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squeaker

Line breaks: squeak¦er
Pronunciation: /ˈskwiːkə
 
/

Definition of squeaker in English:

noun

1A person or thing that squeaks: children blowing party squeakers
More example sentences
  • In the Campo Raffaele, this visitor to Venice watched from her apartment a procession of children singing and blowing tin trumpets and squeakers like rude tongues.
  • The girls got tiaras with ‘Happy New Year’ written on them, plastic leis and squeakers, and the guys got ‘Happy New Year’ hats and squeakers.
  • This made sense considering what this animal has digested in the past: tampons, toilet paper rolls, q-tips, entire stuffed animals with squeakers, and one iBook power cord.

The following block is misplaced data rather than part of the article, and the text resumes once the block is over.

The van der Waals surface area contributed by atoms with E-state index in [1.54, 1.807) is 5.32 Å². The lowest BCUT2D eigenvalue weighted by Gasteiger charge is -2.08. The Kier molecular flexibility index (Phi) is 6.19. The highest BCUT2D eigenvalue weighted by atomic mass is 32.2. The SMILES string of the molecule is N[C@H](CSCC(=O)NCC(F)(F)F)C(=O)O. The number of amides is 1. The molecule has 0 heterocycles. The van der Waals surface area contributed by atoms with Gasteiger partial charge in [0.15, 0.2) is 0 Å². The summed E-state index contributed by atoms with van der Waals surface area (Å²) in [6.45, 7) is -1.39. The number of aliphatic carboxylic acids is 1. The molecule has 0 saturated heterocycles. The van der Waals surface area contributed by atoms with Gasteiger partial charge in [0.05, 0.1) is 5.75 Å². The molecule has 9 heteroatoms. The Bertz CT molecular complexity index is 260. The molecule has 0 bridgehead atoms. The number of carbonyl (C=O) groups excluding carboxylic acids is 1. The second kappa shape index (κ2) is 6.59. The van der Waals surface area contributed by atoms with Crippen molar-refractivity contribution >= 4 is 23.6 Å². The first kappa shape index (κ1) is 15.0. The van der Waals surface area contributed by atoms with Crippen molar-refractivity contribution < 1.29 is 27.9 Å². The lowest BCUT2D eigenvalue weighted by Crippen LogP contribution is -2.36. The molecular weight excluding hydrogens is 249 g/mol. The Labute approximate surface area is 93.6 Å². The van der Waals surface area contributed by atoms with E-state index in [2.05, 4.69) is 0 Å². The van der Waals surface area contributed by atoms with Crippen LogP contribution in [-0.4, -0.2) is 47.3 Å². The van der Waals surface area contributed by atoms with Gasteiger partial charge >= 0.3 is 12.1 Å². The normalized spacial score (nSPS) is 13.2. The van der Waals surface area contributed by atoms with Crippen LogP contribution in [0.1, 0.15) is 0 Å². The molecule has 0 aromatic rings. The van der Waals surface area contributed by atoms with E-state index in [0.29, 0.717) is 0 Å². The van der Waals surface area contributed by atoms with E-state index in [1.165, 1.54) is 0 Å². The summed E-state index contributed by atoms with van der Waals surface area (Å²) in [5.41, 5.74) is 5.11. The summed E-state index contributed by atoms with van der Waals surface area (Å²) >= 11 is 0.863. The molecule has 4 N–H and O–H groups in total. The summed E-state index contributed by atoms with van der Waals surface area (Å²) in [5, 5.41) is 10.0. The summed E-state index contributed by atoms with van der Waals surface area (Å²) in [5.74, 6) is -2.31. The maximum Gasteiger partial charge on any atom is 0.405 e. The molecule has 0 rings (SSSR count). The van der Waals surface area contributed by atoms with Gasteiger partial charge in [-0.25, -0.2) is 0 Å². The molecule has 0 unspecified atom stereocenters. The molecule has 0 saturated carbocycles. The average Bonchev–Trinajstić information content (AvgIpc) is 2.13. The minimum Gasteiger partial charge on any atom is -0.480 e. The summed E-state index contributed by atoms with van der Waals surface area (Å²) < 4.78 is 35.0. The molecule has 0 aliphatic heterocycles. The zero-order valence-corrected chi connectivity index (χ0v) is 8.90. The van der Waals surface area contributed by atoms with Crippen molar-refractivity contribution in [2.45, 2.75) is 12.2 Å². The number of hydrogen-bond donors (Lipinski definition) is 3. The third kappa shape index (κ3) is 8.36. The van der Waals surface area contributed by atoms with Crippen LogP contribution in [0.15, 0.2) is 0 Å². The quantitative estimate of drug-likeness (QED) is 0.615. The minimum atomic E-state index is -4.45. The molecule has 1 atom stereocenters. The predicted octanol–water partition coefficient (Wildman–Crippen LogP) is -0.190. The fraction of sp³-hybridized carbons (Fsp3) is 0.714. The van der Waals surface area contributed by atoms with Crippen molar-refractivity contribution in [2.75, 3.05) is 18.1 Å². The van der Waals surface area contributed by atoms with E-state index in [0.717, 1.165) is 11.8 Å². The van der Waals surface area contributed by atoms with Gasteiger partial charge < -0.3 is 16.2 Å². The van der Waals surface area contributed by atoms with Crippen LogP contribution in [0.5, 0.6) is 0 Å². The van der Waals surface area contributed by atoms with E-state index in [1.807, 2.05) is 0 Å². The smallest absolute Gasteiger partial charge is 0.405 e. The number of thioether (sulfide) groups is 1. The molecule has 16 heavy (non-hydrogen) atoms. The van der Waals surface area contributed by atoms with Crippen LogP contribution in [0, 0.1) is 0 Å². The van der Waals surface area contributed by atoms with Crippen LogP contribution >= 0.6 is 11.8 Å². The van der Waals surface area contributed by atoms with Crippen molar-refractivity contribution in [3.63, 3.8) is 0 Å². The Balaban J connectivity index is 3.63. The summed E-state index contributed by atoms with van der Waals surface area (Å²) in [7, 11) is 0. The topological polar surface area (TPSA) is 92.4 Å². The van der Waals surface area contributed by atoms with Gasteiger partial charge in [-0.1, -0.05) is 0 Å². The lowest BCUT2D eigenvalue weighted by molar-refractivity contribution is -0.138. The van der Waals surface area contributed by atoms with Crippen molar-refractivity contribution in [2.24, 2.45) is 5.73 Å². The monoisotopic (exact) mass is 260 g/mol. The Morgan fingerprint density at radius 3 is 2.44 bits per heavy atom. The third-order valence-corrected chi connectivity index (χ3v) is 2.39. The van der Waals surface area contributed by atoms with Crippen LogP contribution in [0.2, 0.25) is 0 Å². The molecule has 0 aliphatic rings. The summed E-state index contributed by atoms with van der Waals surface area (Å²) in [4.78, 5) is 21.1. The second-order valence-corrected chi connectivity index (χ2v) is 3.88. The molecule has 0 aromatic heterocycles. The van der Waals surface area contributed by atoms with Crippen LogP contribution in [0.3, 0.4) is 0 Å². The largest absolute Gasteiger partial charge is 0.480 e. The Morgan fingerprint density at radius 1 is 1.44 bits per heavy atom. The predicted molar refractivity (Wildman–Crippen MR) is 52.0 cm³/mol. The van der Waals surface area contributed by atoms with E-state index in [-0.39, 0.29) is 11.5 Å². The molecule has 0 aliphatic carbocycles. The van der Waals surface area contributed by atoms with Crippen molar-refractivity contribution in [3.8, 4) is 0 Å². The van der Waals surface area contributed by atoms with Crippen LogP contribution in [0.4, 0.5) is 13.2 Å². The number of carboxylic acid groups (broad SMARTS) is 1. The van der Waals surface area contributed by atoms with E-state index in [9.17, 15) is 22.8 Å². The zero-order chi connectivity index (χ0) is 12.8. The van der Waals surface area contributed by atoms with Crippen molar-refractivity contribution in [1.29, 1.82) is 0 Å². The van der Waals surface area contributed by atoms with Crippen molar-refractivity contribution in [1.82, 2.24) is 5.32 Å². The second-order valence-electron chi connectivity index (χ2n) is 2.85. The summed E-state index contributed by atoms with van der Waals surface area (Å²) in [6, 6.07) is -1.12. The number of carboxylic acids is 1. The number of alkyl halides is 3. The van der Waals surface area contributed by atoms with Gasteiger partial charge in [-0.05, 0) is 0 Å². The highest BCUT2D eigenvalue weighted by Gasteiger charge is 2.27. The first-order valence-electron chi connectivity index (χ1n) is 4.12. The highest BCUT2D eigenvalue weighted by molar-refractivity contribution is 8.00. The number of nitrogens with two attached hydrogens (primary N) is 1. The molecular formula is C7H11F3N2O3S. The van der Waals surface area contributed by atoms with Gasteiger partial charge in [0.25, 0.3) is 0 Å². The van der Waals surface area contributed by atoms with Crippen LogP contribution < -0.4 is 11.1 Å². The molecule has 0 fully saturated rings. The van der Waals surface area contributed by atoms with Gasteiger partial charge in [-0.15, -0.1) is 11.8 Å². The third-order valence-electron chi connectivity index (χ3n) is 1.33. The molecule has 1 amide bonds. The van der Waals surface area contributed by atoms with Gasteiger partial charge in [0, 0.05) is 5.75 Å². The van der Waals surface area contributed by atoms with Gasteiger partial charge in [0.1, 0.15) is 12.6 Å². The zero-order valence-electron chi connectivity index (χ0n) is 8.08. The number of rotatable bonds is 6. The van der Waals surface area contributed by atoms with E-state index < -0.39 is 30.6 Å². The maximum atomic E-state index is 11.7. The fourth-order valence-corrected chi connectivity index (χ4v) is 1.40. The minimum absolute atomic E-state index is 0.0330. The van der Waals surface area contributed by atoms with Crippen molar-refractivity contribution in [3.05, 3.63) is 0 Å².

1.1chiefly British A young pigeon: [as modifier]: the pigeon society has made £1,800 from two squeaker sales
More example sentences
  • I often kept squeakers (baby pigeons) I'd stolen from nests high in the gutters of blocks of flats and two-storey houses'
2 informal , chiefly North American A competition or election won or likely to be won by a narrow margin: it looks like it will be a squeaker which could go either way
More example sentences
  • Lou, it isn't just the presidential race that's the squeaker here.
  • My gut feeling at the moment, which is almost as worthless as the polls, is that the first half of the ballot will be a squeaker, hinging on which side is more motivated to actually cast ballots.
  • The Clansmen won a squeaker on December 16, 2001 in Tacoma Washington defeating the University of Puget Sound 78-77.

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Word of the day prepotent
Pronunciation: prɪˈpəʊt(ə)nt
adjective
greater than others in power or influence